‘Very Poor’: GP Booking Service HealthEngine Sanitises Patient Reviews

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Australia’s largest online GP booking business HealthEngine has been caught dramatically altering negative patient reviews and publishing them as “positive customer feedback”, potentially misleading users.

A Fairfax Media analysis of the 47,900 “positive” patient reviews of 1840 medical practices on HealthEngine found 53 per cent had been changed in some way. HealthEngine says it only publishes positive reviews.


CEO of HealthEngine, Dr Marcus Tan, says they only publish positive reviews.


After scrutinising both the original reviews and edited versions, Fairfax Media found numerous examples where relevant but negative points had been deleted to the point that what was published no longer reflected the patient’s opinion.

One patient originally wrote: “The practice is good. All the doctors I’ve seen there are good apart from [doctor’s name] … she genuinely comes across like you are wasting her time”. This was whittled to “The practice is good. All the doctors I’ve seen there are good” and posted on the clinic’s webpage.

Another submitted: “I will use this practice if I have no other option. Receptionist was lovely but the wait and then the doctor checking text messages and not seeming connected with us was disappointing.”  This was published as “Receptionist was lovely.”

The Australian Competition and Consumer Commission (ACCC) said selectively editing reviews could mislead customers, especially if the total body of reviews doesn’t reflect the writers’ opinions. An ACCC spokesman said it couldn’t comment on a specific business.

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Patients can book an appointment and write a review using HealthEngine.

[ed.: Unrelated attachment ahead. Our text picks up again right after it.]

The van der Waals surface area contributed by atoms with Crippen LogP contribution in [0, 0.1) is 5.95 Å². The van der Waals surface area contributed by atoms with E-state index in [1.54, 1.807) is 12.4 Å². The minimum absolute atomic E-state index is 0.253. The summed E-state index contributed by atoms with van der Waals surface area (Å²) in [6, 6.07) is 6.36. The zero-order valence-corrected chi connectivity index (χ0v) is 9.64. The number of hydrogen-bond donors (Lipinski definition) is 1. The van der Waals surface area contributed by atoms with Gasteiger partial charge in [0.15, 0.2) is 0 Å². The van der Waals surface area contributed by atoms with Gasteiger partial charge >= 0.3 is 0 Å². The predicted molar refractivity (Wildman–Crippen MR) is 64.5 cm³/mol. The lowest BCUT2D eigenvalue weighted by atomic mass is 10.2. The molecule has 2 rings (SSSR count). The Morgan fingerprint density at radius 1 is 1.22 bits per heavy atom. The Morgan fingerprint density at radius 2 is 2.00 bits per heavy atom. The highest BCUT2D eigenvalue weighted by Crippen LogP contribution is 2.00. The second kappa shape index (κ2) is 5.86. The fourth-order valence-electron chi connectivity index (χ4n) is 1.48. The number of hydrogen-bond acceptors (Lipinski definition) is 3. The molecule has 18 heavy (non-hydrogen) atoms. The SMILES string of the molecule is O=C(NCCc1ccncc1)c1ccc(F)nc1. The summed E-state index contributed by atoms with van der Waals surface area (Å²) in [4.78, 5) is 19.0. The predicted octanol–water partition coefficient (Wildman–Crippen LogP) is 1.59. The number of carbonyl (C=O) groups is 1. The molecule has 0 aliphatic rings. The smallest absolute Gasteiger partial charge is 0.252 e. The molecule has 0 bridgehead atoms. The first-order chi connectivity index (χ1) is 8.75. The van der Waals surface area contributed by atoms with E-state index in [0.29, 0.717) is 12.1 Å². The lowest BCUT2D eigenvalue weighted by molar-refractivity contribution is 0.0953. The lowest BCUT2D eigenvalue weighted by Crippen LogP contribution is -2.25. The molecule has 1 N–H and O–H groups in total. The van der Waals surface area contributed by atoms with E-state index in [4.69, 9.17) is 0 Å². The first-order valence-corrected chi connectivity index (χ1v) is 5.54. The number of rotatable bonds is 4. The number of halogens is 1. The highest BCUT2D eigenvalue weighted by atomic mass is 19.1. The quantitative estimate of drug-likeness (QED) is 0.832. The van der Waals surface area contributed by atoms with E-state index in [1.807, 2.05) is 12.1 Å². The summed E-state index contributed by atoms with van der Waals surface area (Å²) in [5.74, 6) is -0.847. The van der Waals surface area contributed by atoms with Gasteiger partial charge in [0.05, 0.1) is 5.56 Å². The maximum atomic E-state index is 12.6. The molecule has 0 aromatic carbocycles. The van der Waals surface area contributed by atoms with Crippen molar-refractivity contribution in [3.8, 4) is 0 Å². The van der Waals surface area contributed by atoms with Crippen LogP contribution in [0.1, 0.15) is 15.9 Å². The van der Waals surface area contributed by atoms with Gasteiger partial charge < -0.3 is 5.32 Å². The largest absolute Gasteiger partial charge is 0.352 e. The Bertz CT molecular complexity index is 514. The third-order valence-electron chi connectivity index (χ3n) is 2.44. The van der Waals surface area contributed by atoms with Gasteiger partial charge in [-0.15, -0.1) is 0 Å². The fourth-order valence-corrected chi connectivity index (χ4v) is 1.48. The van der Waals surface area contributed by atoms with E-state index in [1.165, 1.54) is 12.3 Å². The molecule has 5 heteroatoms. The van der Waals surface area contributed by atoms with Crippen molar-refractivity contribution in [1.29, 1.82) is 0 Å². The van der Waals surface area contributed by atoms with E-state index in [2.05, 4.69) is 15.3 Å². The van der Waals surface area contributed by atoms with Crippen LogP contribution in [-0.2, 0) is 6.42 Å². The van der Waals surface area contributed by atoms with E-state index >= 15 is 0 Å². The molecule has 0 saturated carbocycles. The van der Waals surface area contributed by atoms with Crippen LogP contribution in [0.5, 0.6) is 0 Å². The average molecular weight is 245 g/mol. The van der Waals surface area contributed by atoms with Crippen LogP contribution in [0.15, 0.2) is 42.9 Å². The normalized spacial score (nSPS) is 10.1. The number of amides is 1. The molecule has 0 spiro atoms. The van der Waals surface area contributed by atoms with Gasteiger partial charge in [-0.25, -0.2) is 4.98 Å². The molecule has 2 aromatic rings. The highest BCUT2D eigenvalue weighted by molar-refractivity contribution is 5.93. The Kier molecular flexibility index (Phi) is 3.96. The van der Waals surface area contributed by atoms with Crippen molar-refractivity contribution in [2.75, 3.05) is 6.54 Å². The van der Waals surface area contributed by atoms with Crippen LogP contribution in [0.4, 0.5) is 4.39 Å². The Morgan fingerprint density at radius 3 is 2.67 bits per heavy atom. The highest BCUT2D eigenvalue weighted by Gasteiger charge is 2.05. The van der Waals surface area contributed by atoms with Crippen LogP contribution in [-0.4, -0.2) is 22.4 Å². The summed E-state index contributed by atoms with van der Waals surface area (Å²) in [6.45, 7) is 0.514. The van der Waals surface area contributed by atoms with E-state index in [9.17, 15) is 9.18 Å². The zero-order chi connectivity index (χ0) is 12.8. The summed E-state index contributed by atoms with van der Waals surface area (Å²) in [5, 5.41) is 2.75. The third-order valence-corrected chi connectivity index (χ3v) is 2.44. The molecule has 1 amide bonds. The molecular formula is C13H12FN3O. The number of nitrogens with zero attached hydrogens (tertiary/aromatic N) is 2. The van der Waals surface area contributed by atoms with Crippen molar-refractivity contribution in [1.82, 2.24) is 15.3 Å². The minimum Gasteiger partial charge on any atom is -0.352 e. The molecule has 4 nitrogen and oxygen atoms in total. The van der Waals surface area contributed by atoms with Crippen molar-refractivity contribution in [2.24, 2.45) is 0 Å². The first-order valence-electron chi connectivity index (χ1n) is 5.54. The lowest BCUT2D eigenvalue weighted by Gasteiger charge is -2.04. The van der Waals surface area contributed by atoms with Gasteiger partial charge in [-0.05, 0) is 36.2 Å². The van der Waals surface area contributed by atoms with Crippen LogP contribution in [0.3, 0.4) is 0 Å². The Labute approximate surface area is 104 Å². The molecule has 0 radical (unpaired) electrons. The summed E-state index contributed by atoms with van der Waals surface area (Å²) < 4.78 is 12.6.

The Australian Health Practitioner Regulation Agency (AHPRA) said a person who advertises a regulated health service or business in a way that is “false, misleading or deceptive or is likely to be misleading or deceptive” is in breach of the law. It couldn’t comment on HealthEngine’s practices.

The start-up company’s conduct is worthy of scrutiny as it is forging a digital path for the healthcare sector that’s largely been reluctant to be compared and rated by health consumers.

Many doctors believe that patients don’t have the medical knowledge to judge their performance and they shouldn’t feel pressured to meet “customer” expectations when their aim is to provide the best treatment.

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HealthEngine has been caught deleting negative details in reviews and posting them as positive ones.

But HealthEngine, backed by Telstra and Seven West Media, has argued that patients are “entirely qualified” to report on their experiences and reviews are “highly valuable”.

HealthEngine’s chief executive Marcus Tan said they didn’t publish negative comments because they ran an “aspirational” review system and they edited out identifying details and clinical information to comply with laws and AHPRA’s guidelines.

He acknowledged their employees could be editing reviews to different standards and said he was open to feedback and changing their practices if it benefited both doctors and patients.

“We do not believe this to be misleading, however, if the moderated reviews unintentionally create an overall inaccurate impression we would, once identified, happily remove them,” he said.

The subjectivity around some of our moderation of feedback to comply with guidelines is tricky but we are trying to balance providing a service to locate a good practice with trying to bring the health professionals along the journey to provide greater transparency.”

Patients are invited to submit a review after their appointment and informed that only positive reviews are published, their reviews may be edited, and when their review goes live.

While many of the edits were minor, the analysis of edited reviews showed HealthEngine had blotted out comments on receptionists, the booking system, billing and even parking problems.

“A review used in advertising can be edited to exclude comments about clinical aspects of care so that the review does not breach the rules about not using testimonials in advertising. However, the edits must not make the review misleading or deceptive,” an AHPRA spokeswoman said.

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Illustration: Matt Golding

“Supporting the public to make informed healthcare choices with the right information at the right time is extremely important as advertising can influence a patient’s decision-making around their healthcare needs.”

Fairfax Media was able to access original and edited reviews using the HealthEngine website’s HTML code.




Source: The Sydney Morning Herald

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